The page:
You don’t have to be crazy to work in 3D…

By Wayne Robson.

It is one of the things that working as a 3D guy in either games and VFX have in common. The thing that we dare not speak its name…… Mental health problems. Let me start right here by saying that I am not an expert on any of this and what you read here is just my experiences and those of people I have worked with over the years. I’m not a trained psychologist,psychotherapist or counsellor, I’m just another crazy guy like the rest of us.

Its an open secret that we have all encountered at one time or another, a work colleague or friend who has some sort of mental health issue. For some it may be clinical depression or even more serious mental health problems such as schizophrenia. Working in a creative field, a fair few of the people we work with or under may be termed ‘oddballs’ in normal everyday life. For some that helps to fire their creativity, for others it can be a slow burn where the hours and demands of the industry increasingly take their toll on them until something snaps deep in their heads.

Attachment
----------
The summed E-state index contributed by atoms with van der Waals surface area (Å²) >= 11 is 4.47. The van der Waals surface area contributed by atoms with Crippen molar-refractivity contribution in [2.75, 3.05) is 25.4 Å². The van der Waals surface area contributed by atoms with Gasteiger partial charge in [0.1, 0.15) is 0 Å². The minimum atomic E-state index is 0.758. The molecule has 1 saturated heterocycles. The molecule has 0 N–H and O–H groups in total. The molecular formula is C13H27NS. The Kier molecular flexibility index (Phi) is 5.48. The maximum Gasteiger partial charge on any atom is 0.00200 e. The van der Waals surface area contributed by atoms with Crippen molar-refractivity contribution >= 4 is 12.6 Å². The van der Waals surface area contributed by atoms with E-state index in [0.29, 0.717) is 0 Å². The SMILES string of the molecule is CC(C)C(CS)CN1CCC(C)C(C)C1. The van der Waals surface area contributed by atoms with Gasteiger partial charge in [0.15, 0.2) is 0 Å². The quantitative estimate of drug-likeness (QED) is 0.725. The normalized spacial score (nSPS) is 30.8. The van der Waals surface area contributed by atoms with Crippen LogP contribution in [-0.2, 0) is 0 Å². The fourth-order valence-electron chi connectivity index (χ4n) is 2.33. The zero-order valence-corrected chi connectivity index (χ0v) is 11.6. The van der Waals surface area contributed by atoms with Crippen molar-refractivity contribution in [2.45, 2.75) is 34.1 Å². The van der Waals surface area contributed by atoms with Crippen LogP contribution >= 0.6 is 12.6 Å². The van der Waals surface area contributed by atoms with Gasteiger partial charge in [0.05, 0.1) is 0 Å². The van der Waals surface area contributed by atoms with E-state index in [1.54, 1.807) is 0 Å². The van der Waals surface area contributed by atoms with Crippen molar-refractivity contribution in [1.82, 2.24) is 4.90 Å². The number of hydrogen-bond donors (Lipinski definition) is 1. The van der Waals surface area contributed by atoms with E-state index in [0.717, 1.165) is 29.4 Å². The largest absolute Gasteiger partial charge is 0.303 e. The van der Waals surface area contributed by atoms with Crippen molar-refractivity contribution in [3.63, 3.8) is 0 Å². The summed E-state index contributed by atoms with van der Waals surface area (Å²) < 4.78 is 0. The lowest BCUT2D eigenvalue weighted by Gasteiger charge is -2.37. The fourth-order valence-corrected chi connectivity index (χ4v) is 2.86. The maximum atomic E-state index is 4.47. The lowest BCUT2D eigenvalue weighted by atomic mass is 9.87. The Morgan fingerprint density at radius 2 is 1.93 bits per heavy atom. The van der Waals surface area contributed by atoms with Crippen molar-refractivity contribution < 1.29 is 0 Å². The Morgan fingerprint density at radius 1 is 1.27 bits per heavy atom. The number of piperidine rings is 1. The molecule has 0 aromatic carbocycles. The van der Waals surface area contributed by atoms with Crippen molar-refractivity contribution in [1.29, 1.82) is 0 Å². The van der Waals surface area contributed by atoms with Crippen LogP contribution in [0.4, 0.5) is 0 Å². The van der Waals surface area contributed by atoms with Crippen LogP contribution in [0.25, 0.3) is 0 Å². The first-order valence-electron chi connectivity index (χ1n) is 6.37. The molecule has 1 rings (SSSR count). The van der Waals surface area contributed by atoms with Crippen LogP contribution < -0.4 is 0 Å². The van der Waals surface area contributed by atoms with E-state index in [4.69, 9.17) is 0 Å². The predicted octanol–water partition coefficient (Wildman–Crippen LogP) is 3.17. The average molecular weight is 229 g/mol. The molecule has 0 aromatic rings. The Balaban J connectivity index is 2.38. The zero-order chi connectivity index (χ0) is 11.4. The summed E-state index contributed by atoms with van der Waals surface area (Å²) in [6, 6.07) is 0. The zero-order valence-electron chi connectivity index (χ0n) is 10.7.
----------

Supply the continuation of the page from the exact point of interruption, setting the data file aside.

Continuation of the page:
Neither working in games or visual effects are really terribly healthy in the long term for anyone, even if we judge things on a physical level alone. But while it is seen as sort of understandable if someone is physically burnt out and needs some time away from the field to recover; when the problem is a mental health issue it’s suddenly a thing we are not supposed to talk about. I’ve seen various levels of management at firms turn a blind eye to some very alarming behaviour by people working for them. No one wants to admit that they have any crazy people working for them! The press would have a field day, I’ve heard said more than once. You Know what? I hate to admit it, but they were probably right.